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RARE AND IMPORTANT (CIVIL RIGHTS--LYNCHING.) WELLS, IDA B[ARNETT]. A Red Record. Tabulated Statistics and Alleged Causes of Lynchings in the United States. Respectfully submitted to the Nineteenth Century Civilization in the "Land of the Free and Home of the Brave." Portrait frontispiece, two illustrations of lynchings, one from a photograph, the other an engraving. 111 pages, some archival repair and conservation. 8vo, original self-wrappers, bound into a modern cloth chemise, enclosed in a specially made 1/4 morocco and marbled paper covered clamshell box. Chicago: (Printed by Donahue and Henneberry ) for the author,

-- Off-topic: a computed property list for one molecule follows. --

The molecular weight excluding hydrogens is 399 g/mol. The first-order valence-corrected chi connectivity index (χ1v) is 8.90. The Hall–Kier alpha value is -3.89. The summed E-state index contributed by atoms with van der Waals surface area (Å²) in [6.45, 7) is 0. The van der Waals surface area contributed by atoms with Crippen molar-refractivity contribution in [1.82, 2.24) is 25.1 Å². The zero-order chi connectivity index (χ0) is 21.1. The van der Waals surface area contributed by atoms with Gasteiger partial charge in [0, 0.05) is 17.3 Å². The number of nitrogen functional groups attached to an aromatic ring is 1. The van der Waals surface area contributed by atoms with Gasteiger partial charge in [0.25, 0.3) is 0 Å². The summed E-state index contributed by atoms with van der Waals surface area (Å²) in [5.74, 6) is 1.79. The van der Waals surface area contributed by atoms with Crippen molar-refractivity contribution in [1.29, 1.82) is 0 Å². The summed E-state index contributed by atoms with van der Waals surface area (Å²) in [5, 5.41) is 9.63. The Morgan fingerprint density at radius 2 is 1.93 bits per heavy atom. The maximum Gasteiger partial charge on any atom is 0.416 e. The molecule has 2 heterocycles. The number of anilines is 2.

first edition. of the utmost rarity. prints a prefatory letter from frederick douglass addressed to wells. Ida Barnett Wells (1862-1931), journalist, newspaper editor, civil rights advocate, and feminist, was born a slave to slave parents in Mississippi, just months before Lincoln issued his Proclamation. Her father, a carpenter, was intelligent and considered to be a "race man," one who sought to educate and elevate the race. Ida attended the Freedmen's School and Shaw University (now Rust College) in Holly Springs, where she was expelled for her "rebellious behavior and temper" after confronting the president of the college. Rebelliousness became her strength. On May 4, 1884, a train conductor on the Chesapeake and Ohio Railroad ordered Wells to give up her seat and move to the smoking car, which was already crowded with other passengers. The year before, Supreme Court had struck down the federal Civil Rights Act of 1875, which banned racial discrimination in public accommodations. Wells however refused to give up her seat-- 71 years before Rosa Parks showed similar resistance on a bus. The conductor, and two other men, dragged Wells out of the car. When she returned to Memphis, she gained notoriety after writing a newspaper article for The Living Way, a black church weekly, about her treatment on the train. She then hired an African-American attorney to sue the railroad. When her lawyer was paid off by the railroad, she hired a white attorney, and won her case. On December 24, 1884, the local circuit court granted her a $500 settlement. In 1889 Wells became co-owner and editor of Free Speech and Headlight, an anti-segregationist newspaper. In March, 1892, with racial tensions rising in Memphis, violence against blacks was becoming common. Three of Wells friends, Thomas Moss, Calvin McDowell, and Henry Stewart, owned the People's Grocery Company which was doing well, and was seen as competitive with a white-owned grocery store, across the street. While Wells was out of town, a white mob attacked her friends store and during the melee, three white men were shot and wounded. Moss, McDowell, and Stewart were arrested and jailed. Before there could be a trial, a large lynch mob stormed the jail and killed the three men. As a result, Wells published a pamphlet titled Southern Horrors: Lynch Law in All Its Phases. In 1895, at her own expense, she published the present booklet, "A Red Record, a statistical report and stinging indictment on lynching in America from the end of the Civil War up to 1894." Having examined many accounts of lynching based on the alleged "rape of white women," she concluded that Southerners concocted rape as an excuse to hide their real reason for lynchings: black economic progress, which threatened not only white Southerners' pocketbooks, but also their preconceived ideas about black inferiority. The same year that A Red Record was published, Wells married Ferdinand Barnett, an attorney, becoming one of the first American woman to retain her name in marriage. There are only three copies of A Red Record located in American institutions; others listed are on microfiche.